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Condo building has strict rules on flooring choices

Q: I own a condo and use it as a rental property. I recently remodeled the unit to include luxury vinyl plank flooring. Turns out our covenants, conditions and restrictions say we can’t do that in bedrooms of a second-floor unit without permission of the board. It actually states hard-surface flooring. It does state in another section regarding vibrations that vinyl is not permitted: I haven’t been able to make sense of that one. There is also a section that states when hard-surface flooring is used, it must have an underlayment with a sound transmission class (STC) rating of 50 or higher, except for vinyl and carpet.

I applied to the Architectural Review Committee for permission, and explained that my unit has 2 inches of Gypcrete throughout (STC rating of 57 per ¾ inches) and that the vinyl planks are rated with STC of 52 by itself. I was denied and told to replace it with carpet.

There’s no way a floating nonglued, non-nailed flooring system with this application is going to be a noise nuisance.

Just wondering if I don’t comply, what’s the worst they can do? If they fine me and I pay it, does it stop or can they keep fining me? Should I try to appeal?

A: It is worth appealing their decision if you can provide documentation that the rating exceeds the standard set by the association. It is not unusual to have regulations in a condominium to help reduce the sound from one unit to another unit, especially those vertical ones.

Q: I recently purchased a home in a development that is at about 50 percent complete. The homeowners association is comprised of two developer/declarant members and one homeowner. The developer has asked the homeowner board member to conduct a walk-through of common elements in the areas of the development that have been completed, in anticipation of turning these elements over to HOA control. Can you guide us toward any Nevada Revised Statutes, State Contractor’s Board requirements or other legal governing documents that spell out the responsibility of the developer in this process?

I am asking this, as we had some extensive storm damage (storm water runoff and ponding) after the Aug. 19 monsoon. The developer has made some cosmetic repairs to the common areas, but we feel that there are underlying issues that still need to be addressed, and that they may not present as problems for many years (erosion under sidewalks, insufficient slope and drainage of stormwater, inadequately designed stormwater drains and the like). Several homeowners were impacted as water runoff from common areas breached backyard walls and created plant die-off and mud issues. To date, the developer seems reticent to accept any responsibility, and is reluctant to investigate further.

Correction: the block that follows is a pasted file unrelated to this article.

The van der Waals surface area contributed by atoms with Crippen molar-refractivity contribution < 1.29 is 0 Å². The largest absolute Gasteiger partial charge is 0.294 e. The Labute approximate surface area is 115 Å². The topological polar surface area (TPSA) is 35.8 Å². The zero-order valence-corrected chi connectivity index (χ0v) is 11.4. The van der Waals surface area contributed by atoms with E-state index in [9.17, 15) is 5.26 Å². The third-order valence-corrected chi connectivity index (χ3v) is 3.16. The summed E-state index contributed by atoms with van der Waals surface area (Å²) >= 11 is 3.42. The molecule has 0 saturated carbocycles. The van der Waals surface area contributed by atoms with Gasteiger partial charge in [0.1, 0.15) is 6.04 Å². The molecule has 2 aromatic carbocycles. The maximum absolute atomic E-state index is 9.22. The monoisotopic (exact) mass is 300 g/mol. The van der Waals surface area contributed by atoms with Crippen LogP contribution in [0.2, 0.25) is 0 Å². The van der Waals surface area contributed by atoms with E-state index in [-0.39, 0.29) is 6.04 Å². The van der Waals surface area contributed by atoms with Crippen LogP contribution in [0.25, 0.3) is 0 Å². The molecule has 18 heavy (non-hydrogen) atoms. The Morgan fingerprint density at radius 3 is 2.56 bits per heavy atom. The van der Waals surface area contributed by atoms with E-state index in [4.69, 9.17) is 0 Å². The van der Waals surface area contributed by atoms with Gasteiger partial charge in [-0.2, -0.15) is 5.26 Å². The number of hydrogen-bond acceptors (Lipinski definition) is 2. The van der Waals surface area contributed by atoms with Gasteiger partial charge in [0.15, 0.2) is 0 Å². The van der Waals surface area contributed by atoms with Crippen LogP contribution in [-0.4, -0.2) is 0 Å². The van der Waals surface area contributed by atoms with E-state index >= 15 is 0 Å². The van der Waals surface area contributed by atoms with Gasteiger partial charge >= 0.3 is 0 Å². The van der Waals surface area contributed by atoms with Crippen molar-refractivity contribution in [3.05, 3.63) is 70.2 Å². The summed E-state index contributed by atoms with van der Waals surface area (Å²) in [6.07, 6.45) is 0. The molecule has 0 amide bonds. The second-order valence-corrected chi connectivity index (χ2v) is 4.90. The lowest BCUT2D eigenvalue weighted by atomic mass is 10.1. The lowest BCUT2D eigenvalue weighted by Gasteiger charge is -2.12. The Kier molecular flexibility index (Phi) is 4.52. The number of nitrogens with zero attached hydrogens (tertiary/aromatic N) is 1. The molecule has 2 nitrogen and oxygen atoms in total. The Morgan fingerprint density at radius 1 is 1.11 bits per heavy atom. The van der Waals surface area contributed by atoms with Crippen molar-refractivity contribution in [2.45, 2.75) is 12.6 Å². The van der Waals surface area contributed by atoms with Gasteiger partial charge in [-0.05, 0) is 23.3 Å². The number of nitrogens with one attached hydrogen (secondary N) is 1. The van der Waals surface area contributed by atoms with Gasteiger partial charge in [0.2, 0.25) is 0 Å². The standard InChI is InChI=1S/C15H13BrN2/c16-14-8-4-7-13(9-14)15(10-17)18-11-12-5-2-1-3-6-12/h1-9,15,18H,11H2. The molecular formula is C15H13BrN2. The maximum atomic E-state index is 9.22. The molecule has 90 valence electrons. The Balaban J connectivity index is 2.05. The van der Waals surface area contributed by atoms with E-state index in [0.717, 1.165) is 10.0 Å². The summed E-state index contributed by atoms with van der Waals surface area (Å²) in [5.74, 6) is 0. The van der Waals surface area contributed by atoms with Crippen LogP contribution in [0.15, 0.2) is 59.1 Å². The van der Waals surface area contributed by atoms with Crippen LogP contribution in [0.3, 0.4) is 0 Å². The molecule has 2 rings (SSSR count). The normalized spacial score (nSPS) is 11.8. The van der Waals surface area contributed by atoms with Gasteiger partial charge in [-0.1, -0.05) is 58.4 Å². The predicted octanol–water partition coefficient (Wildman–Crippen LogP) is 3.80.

I appreciate any guidance you can provide.

A: There is no law in NRS 116 that even mentions a transition walk of the common elements.

Often a group of interested homeowners along with the homeowner board member would walk the community, listing alleged defects with photographs to present to the developer

The developer is not really required to make corrections or adjustments. Often this leads to the homeowners contacting the Nevada Contractors Board to intervene for the homeowners to require corrections by the developer. In severe cases, a lawsuit against the developer could emerge.

A recommendation is for the homeowner board member or joining members to find general contractors to walk with you.

Q: Our regulations state that holiday decorations and lights must be taken down no later than one month after the holiday.

A homeowner in our neighborhood has installed lights in his front yard that line his walkway. He can choose whatever color he decides to use. In this case, it is green. I say that the green lights qualify as holiday lighting, and the lights should be clear in the front yard.

They disagree and see no problem. So I suggested, if it isn’t a problem, then what’s to stop me from putting pink or purple lighting in my front yard? Is that OK, too? I didn’t get much of a response and would very much appreciate your opinion. I say they’re setting themselves up for something far more disturbing to come along, and won’t have a leg to stand on. This is setting a precedent that could bite them later. They’ve told me no one else has complained, but I don’t think that matters in any way.

A: Holiday decorations and lighting encompasses more then green lights. Holiday decorations would represent symbols of the holiday, such as a Christmas tree or a Menorah. Your association appears to have a broader regulation that allows color lights.

Barbara Holland is an author and educator on real estate management. Questions may be sent to holland744o@gmail.com.

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